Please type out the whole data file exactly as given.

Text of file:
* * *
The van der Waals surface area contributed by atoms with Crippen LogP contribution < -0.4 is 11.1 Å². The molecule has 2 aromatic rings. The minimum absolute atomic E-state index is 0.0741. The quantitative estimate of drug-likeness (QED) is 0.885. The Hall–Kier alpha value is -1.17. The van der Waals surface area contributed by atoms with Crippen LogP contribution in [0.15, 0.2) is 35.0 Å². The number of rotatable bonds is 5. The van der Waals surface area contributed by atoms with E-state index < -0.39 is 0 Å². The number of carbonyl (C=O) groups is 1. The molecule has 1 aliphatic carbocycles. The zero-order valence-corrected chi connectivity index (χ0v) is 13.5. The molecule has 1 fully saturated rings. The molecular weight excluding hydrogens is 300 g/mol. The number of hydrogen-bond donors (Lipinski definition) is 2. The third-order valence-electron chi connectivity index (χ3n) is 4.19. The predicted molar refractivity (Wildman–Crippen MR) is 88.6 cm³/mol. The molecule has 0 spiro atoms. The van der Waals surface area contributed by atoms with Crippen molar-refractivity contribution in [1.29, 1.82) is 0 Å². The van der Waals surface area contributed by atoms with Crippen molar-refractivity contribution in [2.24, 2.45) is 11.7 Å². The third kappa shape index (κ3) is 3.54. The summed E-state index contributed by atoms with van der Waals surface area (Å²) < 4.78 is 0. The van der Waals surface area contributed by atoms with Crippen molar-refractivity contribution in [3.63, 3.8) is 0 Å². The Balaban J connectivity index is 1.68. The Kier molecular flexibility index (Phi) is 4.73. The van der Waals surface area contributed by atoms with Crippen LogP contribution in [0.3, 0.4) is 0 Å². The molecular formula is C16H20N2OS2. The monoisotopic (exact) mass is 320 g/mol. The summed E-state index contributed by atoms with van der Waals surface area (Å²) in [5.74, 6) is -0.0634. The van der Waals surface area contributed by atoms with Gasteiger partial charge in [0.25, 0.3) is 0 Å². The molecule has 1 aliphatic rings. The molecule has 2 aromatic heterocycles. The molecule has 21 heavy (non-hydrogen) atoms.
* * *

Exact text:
The van der Waals surface area contributed by atoms with Crippen LogP contribution < -0.4 is 11.1 Å². The molecule has 2 aromatic rings. The minimum absolute atomic E-state index is 0.0741. The quantitative estimate of drug-likeness (QED) is 0.885. The Hall–Kier alpha value is -1.17. The van der Waals surface area contributed by atoms with Crippen LogP contribution in [0.15, 0.2) is 35.0 Å². The number of rotatable bonds is 5. The van der Waals surface area contributed by atoms with E-state index < -0.39 is 0 Å². The number of carbonyl (C=O) groups is 1. The molecule has 1 aliphatic carbocycles. The zero-order valence-corrected chi connectivity index (χ0v) is 13.5. The molecule has 1 fully saturated rings. The molecular weight excluding hydrogens is 300 g/mol. The number of hydrogen-bond donors (Lipinski definition) is 2. The third-order valence-electron chi connectivity index (χ3n) is 4.19. The predicted molar refractivity (Wildman–Crippen MR) is 88.6 cm³/mol. The molecule has 0 spiro atoms. The van der Waals surface area contributed by atoms with Crippen molar-refractivity contribution in [1.29, 1.82) is 0 Å². The van der Waals surface area contributed by atoms with Crippen molar-refractivity contribution in [2.24, 2.45) is 11.7 Å². The third kappa shape index (κ3) is 3.54. The summed E-state index contributed by atoms with van der Waals surface area (Å²) < 4.78 is 0. The van der Waals surface area contributed by atoms with Crippen molar-refractivity contribution in [3.63, 3.8) is 0 Å². The Balaban J connectivity index is 1.68. The Kier molecular flexibility index (Phi) is 4.73. The van der Waals surface area contributed by atoms with Crippen LogP contribution in [0.3, 0.4) is 0 Å². The molecular formula is C16H20N2OS2. The monoisotopic (exact) mass is 320 g/mol. The summed E-state index contributed by atoms with van der Waals surface area (Å²) in [5.74, 6) is -0.0634. The van der Waals surface area contributed by atoms with Gasteiger partial charge in [0.25, 0.3) is 0 Å². The molecule has 1 aliphatic rings. The molecule has 2 aromatic heterocycles. The molecule has 21 heavy (non-hydrogen) atoms.